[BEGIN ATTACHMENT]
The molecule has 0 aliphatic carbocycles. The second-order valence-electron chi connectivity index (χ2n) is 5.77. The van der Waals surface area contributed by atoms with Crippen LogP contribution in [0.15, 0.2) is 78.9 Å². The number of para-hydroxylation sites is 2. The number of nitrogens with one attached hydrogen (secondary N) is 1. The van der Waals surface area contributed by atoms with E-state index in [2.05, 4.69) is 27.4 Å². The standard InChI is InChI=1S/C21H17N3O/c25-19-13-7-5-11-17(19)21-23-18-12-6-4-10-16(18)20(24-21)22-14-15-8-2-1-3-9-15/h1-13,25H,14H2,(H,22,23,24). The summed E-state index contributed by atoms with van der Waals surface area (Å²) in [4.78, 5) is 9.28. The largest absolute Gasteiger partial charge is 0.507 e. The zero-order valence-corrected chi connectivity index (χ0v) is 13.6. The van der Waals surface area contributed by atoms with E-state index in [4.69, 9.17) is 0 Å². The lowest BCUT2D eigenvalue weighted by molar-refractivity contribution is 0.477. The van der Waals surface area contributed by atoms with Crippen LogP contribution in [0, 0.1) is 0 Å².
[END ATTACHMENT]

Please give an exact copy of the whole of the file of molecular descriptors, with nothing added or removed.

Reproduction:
The molecule has 0 aliphatic carbocycles. The second-order valence-electron chi connectivity index (χ2n) is 5.77. The van der Waals surface area contributed by atoms with Crippen LogP contribution in [0.15, 0.2) is 78.9 Å². The number of para-hydroxylation sites is 2. The number of nitrogens with one attached hydrogen (secondary N) is 1. The van der Waals surface area contributed by atoms with E-state index in [2.05, 4.69) is 27.4 Å². The standard InChI is InChI=1S/C21H17N3O/c25-19-13-7-5-11-17(19)21-23-18-12-6-4-10-16(18)20(24-21)22-14-15-8-2-1-3-9-15/h1-13,25H,14H2,(H,22,23,24). The summed E-state index contributed by atoms with van der Waals surface area (Å²) in [4.78, 5) is 9.28. The largest absolute Gasteiger partial charge is 0.507 e. The zero-order valence-corrected chi connectivity index (χ0v) is 13.6. The van der Waals surface area contributed by atoms with E-state index in [4.69, 9.17) is 0 Å². The lowest BCUT2D eigenvalue weighted by molar-refractivity contribution is 0.477. The van der Waals surface area contributed by atoms with Crippen LogP contribution in [0, 0.1) is 0 Å².